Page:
EU and the rest of the world
With the recent EU referendum vote, the UK has decided to leave the European Union, but although with a UK vote of 52% in favour of a Leave vote, Scotland and Northern Ireland have voted to Remain (with a 62% and 56% result respectively). Even with these figures, Scotland and Northern Ireland are being forced out of the EU, against their will, in an undemocratic decision. Due to this, the SNP leader and First Minister, Nicola Sturgeon has laid out legislation to propose a second referendum on Scotland’s independence, saying:
The manifesto that the SNP was elected on last month said this: “The Scottish Parliament should have the right to hold another referendum… if there is a significant and material change in the circumstances that prevailed in 2014, such as Scotland being taken out the EU against our will.”
Scotland does now face that prospect – it is a significant and material change in circumstances – and it is therefore a statement of the obvious that the option of a second referendum must be on the table. And it is on the table.
Since then, Nicola Sturgeon has been supported by leading figures in Europe, supporting Scotland’s membership in the EU.
— Guy Verhofstadt (@GuyVerhofstadt) June 24, 2016
In the coming days and weeks, we will soon discover what this will lead on to. In the meanwhile, we have a few pages set up to inform you all of Scotland’s future within the European Union.
Agriculture is a huge topic which covers the whole of Europe. In 1962, the European Union founded the Common Agricultural Policy (CAP) to increase agricultural output, secure Europe’s supply of food and to ensure cheap food for consumers.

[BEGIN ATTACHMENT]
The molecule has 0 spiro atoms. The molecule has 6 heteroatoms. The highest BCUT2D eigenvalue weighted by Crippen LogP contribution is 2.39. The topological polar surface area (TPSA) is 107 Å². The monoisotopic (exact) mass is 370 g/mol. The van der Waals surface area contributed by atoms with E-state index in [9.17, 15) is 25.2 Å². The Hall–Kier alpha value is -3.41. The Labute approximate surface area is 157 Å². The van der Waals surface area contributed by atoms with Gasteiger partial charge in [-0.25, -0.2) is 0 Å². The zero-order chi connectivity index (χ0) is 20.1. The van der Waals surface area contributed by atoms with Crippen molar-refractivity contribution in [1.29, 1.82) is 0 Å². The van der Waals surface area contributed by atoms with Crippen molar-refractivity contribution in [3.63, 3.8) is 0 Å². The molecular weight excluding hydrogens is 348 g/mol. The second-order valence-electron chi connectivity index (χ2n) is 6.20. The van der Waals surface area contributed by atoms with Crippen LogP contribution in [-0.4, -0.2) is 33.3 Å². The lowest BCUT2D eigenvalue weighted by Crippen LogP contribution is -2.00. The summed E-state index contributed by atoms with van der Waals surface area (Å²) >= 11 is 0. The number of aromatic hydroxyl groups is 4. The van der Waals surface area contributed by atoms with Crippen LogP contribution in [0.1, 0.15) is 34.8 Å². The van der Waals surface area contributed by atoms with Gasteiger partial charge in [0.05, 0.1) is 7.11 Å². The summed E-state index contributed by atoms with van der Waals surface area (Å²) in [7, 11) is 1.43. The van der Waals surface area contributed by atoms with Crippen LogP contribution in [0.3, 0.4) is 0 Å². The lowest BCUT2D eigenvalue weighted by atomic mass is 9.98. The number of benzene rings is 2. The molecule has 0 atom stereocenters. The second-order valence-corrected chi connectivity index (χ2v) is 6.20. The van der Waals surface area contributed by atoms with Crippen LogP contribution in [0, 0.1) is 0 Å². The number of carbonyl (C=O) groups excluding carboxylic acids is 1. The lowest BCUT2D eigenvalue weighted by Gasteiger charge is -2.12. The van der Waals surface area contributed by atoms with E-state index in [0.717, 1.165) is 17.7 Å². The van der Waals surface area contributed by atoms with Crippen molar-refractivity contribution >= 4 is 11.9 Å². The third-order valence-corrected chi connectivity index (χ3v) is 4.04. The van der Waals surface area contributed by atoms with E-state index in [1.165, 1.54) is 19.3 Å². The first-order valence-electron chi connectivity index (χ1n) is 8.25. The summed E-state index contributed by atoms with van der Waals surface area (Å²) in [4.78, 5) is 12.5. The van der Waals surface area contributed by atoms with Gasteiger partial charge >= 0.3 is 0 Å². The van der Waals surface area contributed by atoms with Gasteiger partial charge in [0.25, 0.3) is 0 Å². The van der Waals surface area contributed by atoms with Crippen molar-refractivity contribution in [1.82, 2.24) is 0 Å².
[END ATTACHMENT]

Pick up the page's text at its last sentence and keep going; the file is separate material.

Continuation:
In the mid-1980’s, CAP was reformed due to criticism, stating that it was causing the EU to overproduce, thus ‘distorting’ the global trade market by wasting surplus produce on developing markets.
CAP is the largest item in the EU budget, composing of almost 40% of the EU’s €140 billion budget in 2015. This fund supports farmers across the EU, thereby producing the food on our plates, nurturing our land and environment, as well as maintaining economic activity in our rural and peripheral areas.
Scottish farmers receive around €580 million a year in direct subsidies from the CAP, with a further €500 million between 2014-2020 in Rural Development funds from the CAP, on top of the funding from the Scottish Government.
It’s extremely unlikely that a UK Government outside the European Union would provide Scotland with the funding it needs to maintain farm payments. Governments in recent years, from all different parties, have declared their indifference or outright opposition to CAP payments, and their desire to reduce or scrap them.
This was shown when the UK Government denied the Scottish Government access to a payment of €230 million from the EU, earned due to Scotland’s low level of CAP payments.
In recent years, the SNP has campaigned against CAP subsidies which indirectly support bullfighting, against the electronic identification of sheep and we could be doing better in enforcing common animal welfare laws. But the best way to fix this is inside the European Union, where we are able to negotiate change with our partners all over Europe as so many of these issues cross borders and require common solutions.